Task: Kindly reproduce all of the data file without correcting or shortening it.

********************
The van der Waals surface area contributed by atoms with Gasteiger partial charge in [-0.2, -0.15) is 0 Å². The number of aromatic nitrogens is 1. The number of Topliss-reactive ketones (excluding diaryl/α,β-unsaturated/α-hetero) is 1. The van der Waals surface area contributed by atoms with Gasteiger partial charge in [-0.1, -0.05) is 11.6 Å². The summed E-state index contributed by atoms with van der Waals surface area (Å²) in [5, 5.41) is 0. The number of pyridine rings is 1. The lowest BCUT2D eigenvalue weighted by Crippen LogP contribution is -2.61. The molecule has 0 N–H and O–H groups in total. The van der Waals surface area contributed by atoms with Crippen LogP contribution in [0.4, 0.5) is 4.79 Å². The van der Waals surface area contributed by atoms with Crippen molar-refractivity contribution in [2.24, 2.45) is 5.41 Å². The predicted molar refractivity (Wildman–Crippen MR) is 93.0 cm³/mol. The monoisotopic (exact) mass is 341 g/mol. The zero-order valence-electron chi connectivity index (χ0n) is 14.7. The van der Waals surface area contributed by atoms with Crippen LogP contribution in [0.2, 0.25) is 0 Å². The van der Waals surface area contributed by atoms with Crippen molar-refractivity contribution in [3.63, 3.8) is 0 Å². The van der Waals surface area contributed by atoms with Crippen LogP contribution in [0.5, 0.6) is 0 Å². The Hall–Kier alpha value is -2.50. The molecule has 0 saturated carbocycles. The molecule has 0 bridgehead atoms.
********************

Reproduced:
The van der Waals surface area contributed by atoms with Gasteiger partial charge in [-0.2, -0.15) is 0 Å². The number of aromatic nitrogens is 1. The number of Topliss-reactive ketones (excluding diaryl/α,β-unsaturated/α-hetero) is 1. The van der Waals surface area contributed by atoms with Gasteiger partial charge in [-0.1, -0.05) is 11.6 Å². The summed E-state index contributed by atoms with van der Waals surface area (Å²) in [5, 5.41) is 0. The number of pyridine rings is 1. The lowest BCUT2D eigenvalue weighted by Crippen LogP contribution is -2.61. The molecule has 0 N–H and O–H groups in total. The van der Waals surface area contributed by atoms with Crippen LogP contribution in [0.4, 0.5) is 4.79 Å². The van der Waals surface area contributed by atoms with Crippen molar-refractivity contribution in [2.24, 2.45) is 5.41 Å². The predicted molar refractivity (Wildman–Crippen MR) is 93.0 cm³/mol. The monoisotopic (exact) mass is 341 g/mol. The zero-order valence-electron chi connectivity index (χ0n) is 14.7. The van der Waals surface area contributed by atoms with Crippen LogP contribution in [0.2, 0.25) is 0 Å². The van der Waals surface area contributed by atoms with Crippen molar-refractivity contribution in [3.63, 3.8) is 0 Å². The van der Waals surface area contributed by atoms with Crippen LogP contribution in [0.5, 0.6) is 0 Å². The Hall–Kier alpha value is -2.50. The molecule has 0 saturated carbocycles. The molecule has 0 bridgehead atoms.